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Ginnheim Living Room

CityLab on the move in Ginnheim
24 March - 4 July 2013

Cosy village centre, modern blocks of flats: Ginnheim is a versatile, ambivalent and multicultural district of Frankfurt: The third exhibition in the series "CityLab on the move" approached the question of how people live here - in "G-Town, in the Ginnheim Living Room". 

The initiator was the local history working group in the neighborhood center. The exhibition was shown in the clubrooms of the local gymnastics club, one of the social centers in the district. In 18 contributions, volunteer co-curators and around 200 participants showed how they see their district. The exhibition was a multifaceted, cross-generational and cross-cultural examination of what it means to live in Ginnheim. All contributions were brought around a large central table, because networking in the district was an important concern for the participants. All age groups, from kindergarten children to pensioners, took part in the process. Participatory elements were also integrated this time to give all visitors the opportunity to comment on and add to the individual contributions to the exhibition as well as to leave their own perspective.

In this way, the exhibition not only built a bridge between old and new Ginnheim, but also created a connection between exhibition makers and audience. This exhibition was above all an invitation to participate, network and think about the future.

The CityLab provided the impetus for the establishment of the „Ginnheimer Kirchplatzgärtchen“, Frankfurt's first urban gardening project. The greened church square in Alt-Ginnheim has become an important meeting place in the district.

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For more information about the district and the contributions, please unfold the text:


The district - variety of living forms

The quarter of Ginnheim lends itself to such a multi-layered view, as it is characterised by heterogeneous settlement and population structures: 15,000 people from all over the world live here, whether in the historic village centre with its half-timbered houses, traditional restaurants and family businesses, or in the settlement planned by Ernst May at Höhenblick or the Platensiedlung. In the last, built in 1955, lived the US troops stationed in Frankfurt and their families. After the withdrawal of the Allies, many new families moved in here, about 50% of them are migrants. With an above average proportion of residents of German nationality with migration experience and a foreigner percentage of about 25%, transculturation is part of everyday life in Ginnheim.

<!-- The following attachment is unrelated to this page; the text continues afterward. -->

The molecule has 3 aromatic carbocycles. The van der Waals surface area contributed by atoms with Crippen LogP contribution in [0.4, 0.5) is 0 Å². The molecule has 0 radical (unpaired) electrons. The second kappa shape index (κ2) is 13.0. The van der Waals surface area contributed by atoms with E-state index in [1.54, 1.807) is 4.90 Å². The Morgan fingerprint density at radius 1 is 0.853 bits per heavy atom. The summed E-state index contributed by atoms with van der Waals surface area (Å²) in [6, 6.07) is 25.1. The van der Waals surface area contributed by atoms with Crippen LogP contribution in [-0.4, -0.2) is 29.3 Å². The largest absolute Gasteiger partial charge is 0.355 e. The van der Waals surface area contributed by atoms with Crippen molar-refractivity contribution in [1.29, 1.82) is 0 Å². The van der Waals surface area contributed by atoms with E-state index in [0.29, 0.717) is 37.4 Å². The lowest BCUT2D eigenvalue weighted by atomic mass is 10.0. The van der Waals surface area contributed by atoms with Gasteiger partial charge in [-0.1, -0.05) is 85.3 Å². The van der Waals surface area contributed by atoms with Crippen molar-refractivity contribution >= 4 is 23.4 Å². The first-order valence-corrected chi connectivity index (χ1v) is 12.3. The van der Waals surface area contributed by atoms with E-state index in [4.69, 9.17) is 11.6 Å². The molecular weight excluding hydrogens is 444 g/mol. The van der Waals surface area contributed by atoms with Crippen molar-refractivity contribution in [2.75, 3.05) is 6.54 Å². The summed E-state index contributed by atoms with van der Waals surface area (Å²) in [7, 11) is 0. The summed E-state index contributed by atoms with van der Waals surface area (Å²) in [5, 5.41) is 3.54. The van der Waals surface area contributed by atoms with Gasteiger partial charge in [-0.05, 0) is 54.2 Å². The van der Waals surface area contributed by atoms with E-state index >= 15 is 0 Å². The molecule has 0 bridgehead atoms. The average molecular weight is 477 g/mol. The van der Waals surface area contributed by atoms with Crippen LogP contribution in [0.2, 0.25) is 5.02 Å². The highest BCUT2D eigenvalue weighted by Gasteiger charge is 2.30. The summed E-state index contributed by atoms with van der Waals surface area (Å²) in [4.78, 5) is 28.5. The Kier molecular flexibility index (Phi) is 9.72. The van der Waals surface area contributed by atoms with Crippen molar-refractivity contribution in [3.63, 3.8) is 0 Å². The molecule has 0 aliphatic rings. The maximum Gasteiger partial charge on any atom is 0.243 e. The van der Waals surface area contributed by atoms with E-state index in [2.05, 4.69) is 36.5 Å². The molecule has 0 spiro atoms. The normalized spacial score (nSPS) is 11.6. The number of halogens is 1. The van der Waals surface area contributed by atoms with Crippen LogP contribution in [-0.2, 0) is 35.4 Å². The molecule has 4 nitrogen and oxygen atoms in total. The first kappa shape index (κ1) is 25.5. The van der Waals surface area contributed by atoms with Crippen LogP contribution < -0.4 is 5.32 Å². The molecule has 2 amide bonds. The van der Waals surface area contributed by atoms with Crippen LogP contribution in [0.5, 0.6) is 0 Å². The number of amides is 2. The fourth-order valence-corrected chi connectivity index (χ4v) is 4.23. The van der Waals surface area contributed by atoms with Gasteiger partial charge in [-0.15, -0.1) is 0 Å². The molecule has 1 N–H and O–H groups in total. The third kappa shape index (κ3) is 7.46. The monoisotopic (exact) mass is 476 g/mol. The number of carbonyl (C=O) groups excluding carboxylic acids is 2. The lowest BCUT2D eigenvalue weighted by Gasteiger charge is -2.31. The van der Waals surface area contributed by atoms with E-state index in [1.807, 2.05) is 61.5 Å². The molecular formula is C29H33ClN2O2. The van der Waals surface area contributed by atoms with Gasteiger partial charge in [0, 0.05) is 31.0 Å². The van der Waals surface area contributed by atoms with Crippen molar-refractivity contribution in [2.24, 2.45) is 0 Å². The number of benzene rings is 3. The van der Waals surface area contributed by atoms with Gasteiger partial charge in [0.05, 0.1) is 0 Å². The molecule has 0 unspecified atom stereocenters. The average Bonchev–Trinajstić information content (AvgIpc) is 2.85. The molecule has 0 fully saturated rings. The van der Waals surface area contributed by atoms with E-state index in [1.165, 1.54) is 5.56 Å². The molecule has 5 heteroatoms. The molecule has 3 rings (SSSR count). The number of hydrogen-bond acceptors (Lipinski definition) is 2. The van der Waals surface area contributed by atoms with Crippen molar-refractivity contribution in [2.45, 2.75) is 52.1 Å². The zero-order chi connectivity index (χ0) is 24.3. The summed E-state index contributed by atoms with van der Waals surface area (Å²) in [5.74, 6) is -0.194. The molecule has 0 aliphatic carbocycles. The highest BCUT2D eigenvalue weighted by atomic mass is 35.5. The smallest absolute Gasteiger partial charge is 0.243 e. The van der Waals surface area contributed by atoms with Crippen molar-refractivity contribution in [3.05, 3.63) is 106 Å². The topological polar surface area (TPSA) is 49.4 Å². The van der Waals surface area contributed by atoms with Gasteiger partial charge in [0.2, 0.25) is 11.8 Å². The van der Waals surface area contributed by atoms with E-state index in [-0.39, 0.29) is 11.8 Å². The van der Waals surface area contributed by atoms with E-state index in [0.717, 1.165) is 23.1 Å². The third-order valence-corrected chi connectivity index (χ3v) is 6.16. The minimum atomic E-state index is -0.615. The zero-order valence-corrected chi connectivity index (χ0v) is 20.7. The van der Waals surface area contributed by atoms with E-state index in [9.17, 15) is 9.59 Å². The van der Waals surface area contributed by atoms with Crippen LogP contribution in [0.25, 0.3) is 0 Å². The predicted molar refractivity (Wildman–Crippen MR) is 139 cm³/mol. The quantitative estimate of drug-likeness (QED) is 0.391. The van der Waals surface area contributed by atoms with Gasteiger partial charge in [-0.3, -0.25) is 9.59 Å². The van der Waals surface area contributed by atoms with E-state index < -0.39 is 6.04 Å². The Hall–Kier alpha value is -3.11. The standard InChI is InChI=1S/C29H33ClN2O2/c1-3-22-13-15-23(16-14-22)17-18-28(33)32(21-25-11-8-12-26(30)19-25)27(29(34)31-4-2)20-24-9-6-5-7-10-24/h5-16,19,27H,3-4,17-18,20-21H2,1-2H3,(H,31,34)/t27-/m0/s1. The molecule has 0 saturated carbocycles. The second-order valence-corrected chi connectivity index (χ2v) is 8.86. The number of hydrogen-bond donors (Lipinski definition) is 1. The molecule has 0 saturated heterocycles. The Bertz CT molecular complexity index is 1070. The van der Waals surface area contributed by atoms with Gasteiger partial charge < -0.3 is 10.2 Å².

Individual contributions

The exhibition consisted of individual contributions from various co-curators and cooperation partners: The history working group dealt with individual residential buildings of particular historical interest, such as the "Roter Block" built in 1913, or with houses that - yesterday and today - combine living and working in one place.
How children and young people experience their district and deal with their surroundings was the subject of the contributions from day-care centres and youth centres. The Astrid Lindgren School carried out a project week on the "street where I live". The children from three day-care centres documented which places or non-places play a role for them in their daily experience. The wish that was expressed by the project participants for a stronger networking of the residents from the individual settlements was thus taken up and implemented. In this way, the bridge between Alt-Ginnheim and Neu-Ginnheim was built and continued in the supporting programme.
The topic of food also plays an important role in the context of "living": Cooking together and telling stories about national eating habits and recipes was the subject of exhibition contributions by the Youth Centre and Astrid Lindgren School Care. New contacts between Ginnheimers of different origins and living situations could be established and deepened.
Various groups have come together under the leadership of the Federal Association of Migrant Women based in Ginnheim, who will take part in the exhibition with their own contributions. In an artistic or documentary way, the women dealt with the subtle differences between home, homeland and apartment and reflected what role their specific living situation plays in this.
The future of Ginnheim was the subject of contributions that focused on the planned redensification of the district and on urban gardening as a form of active appropriation and design of one's own living space.

Exhibition location

TSV Ginnheim
Am Mühlgarten 2
60431 Frankfurt am Main